Who would you say (as specific as possible) consists of the GOP establishment.

And more importantly, as of now (post-election), where do they stand on Trump?

edit: Changed elite to establishment, used wrong terminology

  • I think the term “GOPe”, which was commonly used last year, refers to GOP establishment, not elite. Are you sure you mean to refer to the GOP elite?
    – Golden Cuy
    Nov 30, 2017 at 8:23
  • I guess I should have said establishment* then.
    – kenco
    Nov 30, 2017 at 8:25

1 Answer 1


This is a complex question, because there are no official membership cards for "the GOP establishment". It's a collection of individuals with their own beliefs and opinions, which they do not necessarily reveal to the public.

Who is the GOP Establishment (GOPE)?

In general terms, we can define members of the GOPE as having seniority: They hold, or have held, positions of importance for a considerable length of time. Important sub-groups include:

  • Long-serving members of the Senate or House: Orrin Hatch, Lindsey Graham, Bob Corker, Mitch McConnell, Paul Ryan.

  • Former presidents or presidential nominees: Bush 41, Bush 43, Mitt Romney, John McCain.

  • Former high-ranking administration officials: Dick Cheney, Condoleeza Rice, James Baker, Henry Kissinger.

  • Experienced current or former state governors: John Kasich, Jeb Bush.

As such, the Establishment is (small-c) conservative in its beliefs. It excludes more radical sub-groups, including the Tea Party faction in the House of Representatives, Senators such as Ted Cruz, and Trump himself.

What is their attitude towards Trump?

Many individuals in the above list have expressed significant hostility to Trump, for reasons of:

  • Style: Trump is a brash and vulgar individual. Many Trump supporters see this as a virtue; but it conflicts with GOPE ideas of dignity and decorum.

  • Policy: Trump's policies might be described as populist-nationalist; his support of such ideas as a Muslim travel ban, border wall, massive spending on infrastructure, and limited engagement with other countries, is in conflict with traditional GOPE priorities.

  • Principle: Trump's breaks with established moral norms are too numerous to list here, but include attacks on the principles of a free press and independent judiciary. In addition, Trump is under investigation by a special prosecutor for some very serious issues.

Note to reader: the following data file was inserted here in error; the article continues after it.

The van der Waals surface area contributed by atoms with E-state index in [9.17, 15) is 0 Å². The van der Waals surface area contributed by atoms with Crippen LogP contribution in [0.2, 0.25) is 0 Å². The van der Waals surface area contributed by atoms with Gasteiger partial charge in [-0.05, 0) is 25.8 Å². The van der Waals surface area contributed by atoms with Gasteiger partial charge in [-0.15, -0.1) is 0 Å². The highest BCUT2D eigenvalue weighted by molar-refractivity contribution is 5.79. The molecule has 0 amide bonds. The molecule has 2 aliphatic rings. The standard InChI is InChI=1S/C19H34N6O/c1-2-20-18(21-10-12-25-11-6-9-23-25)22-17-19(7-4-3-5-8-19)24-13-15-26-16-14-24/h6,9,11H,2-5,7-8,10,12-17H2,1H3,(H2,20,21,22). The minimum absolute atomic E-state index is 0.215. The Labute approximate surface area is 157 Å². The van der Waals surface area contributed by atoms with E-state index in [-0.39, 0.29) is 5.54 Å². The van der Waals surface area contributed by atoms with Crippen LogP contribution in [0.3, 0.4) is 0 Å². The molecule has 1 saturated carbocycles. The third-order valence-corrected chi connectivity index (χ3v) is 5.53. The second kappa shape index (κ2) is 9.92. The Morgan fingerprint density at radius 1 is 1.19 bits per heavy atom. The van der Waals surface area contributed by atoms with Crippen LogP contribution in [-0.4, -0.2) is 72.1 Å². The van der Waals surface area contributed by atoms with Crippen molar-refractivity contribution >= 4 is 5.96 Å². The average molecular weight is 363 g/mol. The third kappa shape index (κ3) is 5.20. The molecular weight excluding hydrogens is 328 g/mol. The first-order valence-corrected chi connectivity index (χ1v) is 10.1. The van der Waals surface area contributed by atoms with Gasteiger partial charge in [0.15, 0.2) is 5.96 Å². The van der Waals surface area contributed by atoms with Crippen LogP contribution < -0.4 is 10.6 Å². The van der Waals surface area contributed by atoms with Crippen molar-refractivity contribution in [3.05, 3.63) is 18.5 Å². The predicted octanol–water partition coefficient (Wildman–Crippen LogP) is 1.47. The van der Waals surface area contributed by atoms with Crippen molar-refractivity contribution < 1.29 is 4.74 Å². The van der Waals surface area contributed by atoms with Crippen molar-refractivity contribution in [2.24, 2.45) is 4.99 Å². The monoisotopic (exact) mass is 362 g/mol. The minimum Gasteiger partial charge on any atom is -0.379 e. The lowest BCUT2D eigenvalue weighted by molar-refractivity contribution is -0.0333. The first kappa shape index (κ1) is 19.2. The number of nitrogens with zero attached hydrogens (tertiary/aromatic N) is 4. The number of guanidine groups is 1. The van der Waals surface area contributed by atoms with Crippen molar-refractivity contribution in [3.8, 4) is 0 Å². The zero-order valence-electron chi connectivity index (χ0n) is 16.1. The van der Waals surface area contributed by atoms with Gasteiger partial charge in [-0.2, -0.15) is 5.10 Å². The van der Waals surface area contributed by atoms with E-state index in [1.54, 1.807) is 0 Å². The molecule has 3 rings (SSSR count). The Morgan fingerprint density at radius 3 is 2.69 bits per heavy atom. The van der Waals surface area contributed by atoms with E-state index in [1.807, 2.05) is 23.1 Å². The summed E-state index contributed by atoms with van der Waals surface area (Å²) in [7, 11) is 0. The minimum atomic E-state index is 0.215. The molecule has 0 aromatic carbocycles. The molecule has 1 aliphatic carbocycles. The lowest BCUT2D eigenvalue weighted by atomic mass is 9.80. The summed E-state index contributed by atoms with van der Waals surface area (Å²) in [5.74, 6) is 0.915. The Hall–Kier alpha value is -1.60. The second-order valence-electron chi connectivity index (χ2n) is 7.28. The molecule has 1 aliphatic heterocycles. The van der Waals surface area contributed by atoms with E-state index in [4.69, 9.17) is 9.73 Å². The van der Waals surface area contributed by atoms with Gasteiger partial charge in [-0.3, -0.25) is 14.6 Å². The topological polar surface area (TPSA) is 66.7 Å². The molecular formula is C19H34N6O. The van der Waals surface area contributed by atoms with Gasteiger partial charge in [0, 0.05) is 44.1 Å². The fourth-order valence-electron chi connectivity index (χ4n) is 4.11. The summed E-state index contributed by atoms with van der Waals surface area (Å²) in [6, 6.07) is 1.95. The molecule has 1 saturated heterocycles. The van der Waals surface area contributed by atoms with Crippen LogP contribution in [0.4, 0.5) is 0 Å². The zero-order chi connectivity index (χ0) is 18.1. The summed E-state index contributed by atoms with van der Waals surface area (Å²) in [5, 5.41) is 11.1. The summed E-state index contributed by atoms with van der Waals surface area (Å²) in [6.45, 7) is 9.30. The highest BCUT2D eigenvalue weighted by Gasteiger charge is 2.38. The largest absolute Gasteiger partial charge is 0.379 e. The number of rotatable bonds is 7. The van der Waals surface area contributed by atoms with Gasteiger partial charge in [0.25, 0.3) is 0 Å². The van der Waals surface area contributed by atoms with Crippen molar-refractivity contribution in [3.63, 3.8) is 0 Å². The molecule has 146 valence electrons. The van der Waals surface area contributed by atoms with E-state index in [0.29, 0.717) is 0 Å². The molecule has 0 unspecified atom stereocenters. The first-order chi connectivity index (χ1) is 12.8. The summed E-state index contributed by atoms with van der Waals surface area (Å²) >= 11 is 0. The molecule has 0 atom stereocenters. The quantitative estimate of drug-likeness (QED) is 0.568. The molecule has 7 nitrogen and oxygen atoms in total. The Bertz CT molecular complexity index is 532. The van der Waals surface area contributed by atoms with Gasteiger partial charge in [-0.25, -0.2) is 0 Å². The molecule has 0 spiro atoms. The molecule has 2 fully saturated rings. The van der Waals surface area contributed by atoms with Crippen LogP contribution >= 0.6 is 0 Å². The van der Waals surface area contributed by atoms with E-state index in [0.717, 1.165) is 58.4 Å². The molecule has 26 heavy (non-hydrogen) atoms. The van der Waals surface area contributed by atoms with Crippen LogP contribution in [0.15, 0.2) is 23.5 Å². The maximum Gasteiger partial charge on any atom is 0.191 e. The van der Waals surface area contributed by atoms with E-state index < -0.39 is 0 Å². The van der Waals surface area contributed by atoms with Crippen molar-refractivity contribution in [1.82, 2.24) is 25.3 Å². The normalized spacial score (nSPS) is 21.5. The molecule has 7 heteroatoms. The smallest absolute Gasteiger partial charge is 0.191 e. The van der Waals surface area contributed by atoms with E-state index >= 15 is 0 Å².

However, Trump is now POTUS whether the GOPE likes it or not.

Among current office holders, there are two major types of reaction:

  1. Working with Trump, in an attempt to find areas of common ground and/or advance their own agendas.

    • Paul Ryan and Mitch McConnell have attempted to cooperate with Trump on Obamacare repeal and changes to the tax system.
    • Individuals such as Jeff Sessions have accepted jobs in the Trump administration.
    • Individuals such as Lindsey Graham have expressed strong opposition to Trump on some issues, but are willing to cooperate with him on others.
  2. Open opposition to Trump: Bob Corker, Jeff Flake, John McCain, John Kasich

  • I would add a third type of reaction: Neutral Diplomatic Engagement. Current Maryland Governor Larry Hogan has not publicly condemned Trump but has vocally not supported him. Hogan famously voted for his own father as a write in candidate in the general election and has made little comment on Trump's policies beyond that (This isn't new. Hogan has always limited his public discourse to Maryland issues and ran on a strictly fiscal policy issue, and not making any moves against social policies that were enacted by the previous administration).
    – hszmv
    Nov 30, 2017 at 15:51
  • 2
    It is important to remember that Trump is neither a conservative nor a life long republican. His governing style is more populous. This is definite at odds with traditional politicians who are part of the establishment. Nov 30, 2017 at 16:59
  • TL;DR: for part #1, it's the same set of people who, in DNC, would have been the convention superdelegates.
    – user4012
    Nov 30, 2017 at 18:21
  • @user4012: There's some overlap. But superdelegates include obscure party officials, and exclude prominent individuals like state governors, so it's not exact. Nov 30, 2017 at 22:16
  • @RoyalCanadianBandit - I'm not certain that party officials don't also count as " Establishment" in GOP, to be honest. Debatable but arguably so
    – user4012
    Dec 1, 2017 at 0:34

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